Dystopia

>> Thursday, July 3, 2008


It has been quite an eventful day. Ryan was quarantined up in his office because there was a bomb threat. When I remember bomb threats in my own life they were at Olympus High School, we would get a recording the night before saying “students should not go to school on (the following day) due to a bomb threat the school received.” I laughed at those thinking someone did not want to take a test or turn in a project, however, a bomb threat at a hospital is cruel.

One has to wonder what kind of people would call in a bomb threat to a hospital where sick and dying people are being taken care of. The only characteristic I can attribute to such a person is psychotic.

Nothing was found after two full sweeps. So that is at least peace of mind, but for someone like me, inborn writer and lover of conspiracy theories, my mind says of course they would never tell you if they did find something. The only way the public would find out would be if it was a scare tactic, or if something blew up.

So peace of mind for Angie? This is going in the pro’s and con’s columns of Ryan finding another job. Not really but its another scare happening closer to home.

For 2 hours my brain was tormenting me with possibilities of losing Ryan, it was not fun. I think if I did lose him I would die, something inside of me would break, and I wouldn’t be whole anymore. I joked with him on the phone at one point that it had to be a hoax because if it wasn’t I couldn’t bear it.

This led me to think about the powers of dystopian literature. Dystopian literature is incredibly interesting to read because it teaches the reader a lot about themselves; their hopes and dreams and values and self-worth. A few truly fascinating Dystopian novels are “The Giver” “The Cay” “The Uglies” basically anything written by Isaac Asmivov, “Wicked” by Gregory McGuire and The Grand Inquisitor from “The Brothers Karamazov” by Dosteysky.

When I read “Wicked” we were on a family trip on our way to the Redwoods. I did a lot of growing on that trip due to this book. Many people were beginning the “Wicked” fascination, fanatics were beginning to be everywhere. I liked the music, so I bought the sheet music and decided to read the book. I put it on hold at the library and was not able to get it until the trip, which worked out fabulously. It was a book that nauseated me and made me really dislike the dystopia it presented but I really liked it. The text was shocking and horrifying to the degree that everything soon needed to be seen through that lense.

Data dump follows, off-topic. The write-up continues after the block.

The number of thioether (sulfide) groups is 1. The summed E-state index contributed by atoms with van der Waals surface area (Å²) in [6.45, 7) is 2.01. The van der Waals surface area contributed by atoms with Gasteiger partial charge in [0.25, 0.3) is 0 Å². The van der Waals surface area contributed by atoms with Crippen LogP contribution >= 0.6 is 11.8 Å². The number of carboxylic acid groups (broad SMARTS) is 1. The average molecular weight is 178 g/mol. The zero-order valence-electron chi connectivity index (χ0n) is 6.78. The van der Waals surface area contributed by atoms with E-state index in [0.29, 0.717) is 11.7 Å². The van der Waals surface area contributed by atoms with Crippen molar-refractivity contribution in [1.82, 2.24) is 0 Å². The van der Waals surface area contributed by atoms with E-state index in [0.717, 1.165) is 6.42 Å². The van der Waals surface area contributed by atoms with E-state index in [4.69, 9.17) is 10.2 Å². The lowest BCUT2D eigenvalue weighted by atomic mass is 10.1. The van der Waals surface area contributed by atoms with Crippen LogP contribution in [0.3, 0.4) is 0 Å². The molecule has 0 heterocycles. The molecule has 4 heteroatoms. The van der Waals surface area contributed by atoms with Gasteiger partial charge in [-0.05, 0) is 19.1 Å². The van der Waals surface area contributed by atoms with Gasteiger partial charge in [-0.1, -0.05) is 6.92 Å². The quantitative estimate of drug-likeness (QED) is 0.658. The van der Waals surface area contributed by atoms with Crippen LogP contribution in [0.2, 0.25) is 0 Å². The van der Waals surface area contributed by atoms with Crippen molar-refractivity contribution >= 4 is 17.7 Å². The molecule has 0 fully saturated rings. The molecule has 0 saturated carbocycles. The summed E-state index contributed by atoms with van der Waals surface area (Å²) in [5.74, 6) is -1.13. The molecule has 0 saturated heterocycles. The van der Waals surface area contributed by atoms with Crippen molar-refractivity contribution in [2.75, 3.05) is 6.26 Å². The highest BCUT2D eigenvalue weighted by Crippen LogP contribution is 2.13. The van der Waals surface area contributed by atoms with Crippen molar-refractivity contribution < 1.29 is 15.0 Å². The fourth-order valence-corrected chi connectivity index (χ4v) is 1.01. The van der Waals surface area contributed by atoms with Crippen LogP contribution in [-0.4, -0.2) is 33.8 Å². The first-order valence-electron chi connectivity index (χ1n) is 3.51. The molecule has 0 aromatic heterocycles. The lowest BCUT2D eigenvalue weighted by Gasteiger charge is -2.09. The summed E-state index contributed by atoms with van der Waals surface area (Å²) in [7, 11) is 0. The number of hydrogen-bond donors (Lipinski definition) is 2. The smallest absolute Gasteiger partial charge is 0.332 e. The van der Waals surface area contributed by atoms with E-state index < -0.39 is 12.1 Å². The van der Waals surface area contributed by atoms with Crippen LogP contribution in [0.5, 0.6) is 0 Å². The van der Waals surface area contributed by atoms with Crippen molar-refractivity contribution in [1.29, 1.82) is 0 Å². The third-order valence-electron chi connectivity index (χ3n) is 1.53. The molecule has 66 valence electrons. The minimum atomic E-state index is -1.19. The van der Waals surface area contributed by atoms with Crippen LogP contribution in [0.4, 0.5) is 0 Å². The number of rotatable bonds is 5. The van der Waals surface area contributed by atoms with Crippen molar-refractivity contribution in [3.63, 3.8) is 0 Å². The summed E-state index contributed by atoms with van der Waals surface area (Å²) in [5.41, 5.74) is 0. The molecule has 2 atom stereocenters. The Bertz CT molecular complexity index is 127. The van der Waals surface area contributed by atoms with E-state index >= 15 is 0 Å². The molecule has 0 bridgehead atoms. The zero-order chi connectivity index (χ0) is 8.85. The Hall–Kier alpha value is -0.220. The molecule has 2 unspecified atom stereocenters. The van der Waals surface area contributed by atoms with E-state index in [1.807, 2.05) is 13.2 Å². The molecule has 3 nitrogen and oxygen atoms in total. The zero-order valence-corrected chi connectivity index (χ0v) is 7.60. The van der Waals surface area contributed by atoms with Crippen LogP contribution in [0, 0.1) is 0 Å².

The idea of telling the villain’s story is intriguing but it was “Wicked” that sparked something more than just intrigue, there was more of an interest in development. Thus I was now forced to choose which interpretation I liked best, the musical, or the book. I choose the book, it’s the first interpretation, and so the musical is a secondary interpretation made for the public masses, to cater to their good triumphs over all mentality.
This was the summer before I started college; when I grew to really become a writer, as opposed to another cog in a machine. Though I have attended many classes and learned many things, I still maintain the critical judgment of movies and other media as I was exposed to in “Wicked”.

4 comments:

Susan July 9, 2008 at 8:14 AM  

hmm. you've peaked my interest. I think I'll have to read 'Wicked' myself. Are you on Good Reads?

THaslam July 9, 2008 at 9:10 AM  

that is kinda scary! I can't belive that. I would have been freaking if it was my husband! Are you talking about the musical wicked? Cause I absolutley hated the book so I thought I would hate the musical but surprisingly I loved it. We are so different but I think we compliment eachother!

Ang & Ryan July 9, 2008 at 3:14 PM  

I'm not on good reads, I have checked it out a few times but it didn't stick with me. However, I have really enjoyed Bookish, her post about Twilight and The Sexual Politics of Meat: A Feminist-Vegetarian Critical Theory, was so good and helped me defend my theory of Twilight being more damaging than helpful to the young adult audience it is targeted at...

And thus I am still waiting for the 4th book just like everyone else.

Also, Wicked is not for the squeamish, there was a lot of really graphic material and pretty disturbing happenings. But despite all of that I still enjoyed it and still recommend it.

Ang & Ryan July 9, 2008 at 3:21 PM  

It was scary, though not serious, however, working in the University Services Building, it was interesting to see how the hospital handled a bomb threat. This is because the U gets more threats than people realize, but its not publicized, and only the high up people are aware of them.

So the hospital making it public, makes sense because they lockdowned and it is a highly public facility.

We are pretty different but I think thats a good thing. I think we were pretty different even when we were kids. But thanks for the comment.

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